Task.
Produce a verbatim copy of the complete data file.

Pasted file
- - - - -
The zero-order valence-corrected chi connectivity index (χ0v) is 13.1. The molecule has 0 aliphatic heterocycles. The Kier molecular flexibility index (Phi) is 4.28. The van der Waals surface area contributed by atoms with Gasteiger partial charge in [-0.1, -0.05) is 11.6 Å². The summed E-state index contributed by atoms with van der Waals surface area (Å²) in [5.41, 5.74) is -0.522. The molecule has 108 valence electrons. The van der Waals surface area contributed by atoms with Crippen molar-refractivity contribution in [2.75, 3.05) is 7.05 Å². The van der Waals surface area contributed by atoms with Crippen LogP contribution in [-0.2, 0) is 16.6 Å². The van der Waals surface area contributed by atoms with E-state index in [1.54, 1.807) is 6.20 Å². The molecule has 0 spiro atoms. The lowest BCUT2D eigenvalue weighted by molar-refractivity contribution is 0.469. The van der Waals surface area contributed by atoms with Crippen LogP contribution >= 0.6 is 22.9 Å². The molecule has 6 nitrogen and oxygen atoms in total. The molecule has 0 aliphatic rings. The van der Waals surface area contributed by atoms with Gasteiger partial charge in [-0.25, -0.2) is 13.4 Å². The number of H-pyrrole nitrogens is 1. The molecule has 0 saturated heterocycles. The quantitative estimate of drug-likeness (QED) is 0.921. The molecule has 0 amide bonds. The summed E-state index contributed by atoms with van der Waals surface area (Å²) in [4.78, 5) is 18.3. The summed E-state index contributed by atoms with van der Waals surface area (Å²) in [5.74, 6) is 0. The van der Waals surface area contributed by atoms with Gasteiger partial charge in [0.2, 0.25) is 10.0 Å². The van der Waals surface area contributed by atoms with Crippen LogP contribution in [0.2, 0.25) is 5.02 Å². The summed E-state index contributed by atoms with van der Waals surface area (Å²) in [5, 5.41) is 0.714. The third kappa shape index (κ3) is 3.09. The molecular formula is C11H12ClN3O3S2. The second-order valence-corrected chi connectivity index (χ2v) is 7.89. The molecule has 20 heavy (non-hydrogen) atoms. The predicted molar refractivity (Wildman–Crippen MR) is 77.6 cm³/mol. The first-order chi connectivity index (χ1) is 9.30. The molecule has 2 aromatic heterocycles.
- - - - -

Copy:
The zero-order valence-corrected chi connectivity index (χ0v) is 13.1. The molecule has 0 aliphatic heterocycles. The Kier molecular flexibility index (Phi) is 4.28. The van der Waals surface area contributed by atoms with Gasteiger partial charge in [-0.1, -0.05) is 11.6 Å². The summed E-state index contributed by atoms with van der Waals surface area (Å²) in [5.41, 5.74) is -0.522. The molecule has 108 valence electrons. The van der Waals surface area contributed by atoms with Crippen molar-refractivity contribution in [2.75, 3.05) is 7.05 Å². The van der Waals surface area contributed by atoms with Crippen LogP contribution in [-0.2, 0) is 16.6 Å². The van der Waals surface area contributed by atoms with E-state index in [1.54, 1.807) is 6.20 Å². The molecule has 0 spiro atoms. The lowest BCUT2D eigenvalue weighted by molar-refractivity contribution is 0.469. The van der Waals surface area contributed by atoms with Crippen LogP contribution >= 0.6 is 22.9 Å². The molecule has 6 nitrogen and oxygen atoms in total. The molecule has 0 aliphatic rings. The van der Waals surface area contributed by atoms with Gasteiger partial charge in [-0.25, -0.2) is 13.4 Å². The number of H-pyrrole nitrogens is 1. The molecule has 0 saturated heterocycles. The quantitative estimate of drug-likeness (QED) is 0.921. The molecule has 0 amide bonds. The summed E-state index contributed by atoms with van der Waals surface area (Å²) in [4.78, 5) is 18.3. The summed E-state index contributed by atoms with van der Waals surface area (Å²) in [5.74, 6) is 0. The van der Waals surface area contributed by atoms with Gasteiger partial charge in [0.2, 0.25) is 10.0 Å². The van der Waals surface area contributed by atoms with Crippen LogP contribution in [0.2, 0.25) is 5.02 Å². The summed E-state index contributed by atoms with van der Waals surface area (Å²) in [5, 5.41) is 0.714. The third kappa shape index (κ3) is 3.09. The molecular formula is C11H12ClN3O3S2. The second-order valence-corrected chi connectivity index (χ2v) is 7.89. The molecule has 20 heavy (non-hydrogen) atoms. The predicted molar refractivity (Wildman–Crippen MR) is 77.6 cm³/mol. The first-order chi connectivity index (χ1) is 9.30. The molecule has 2 aromatic heterocycles.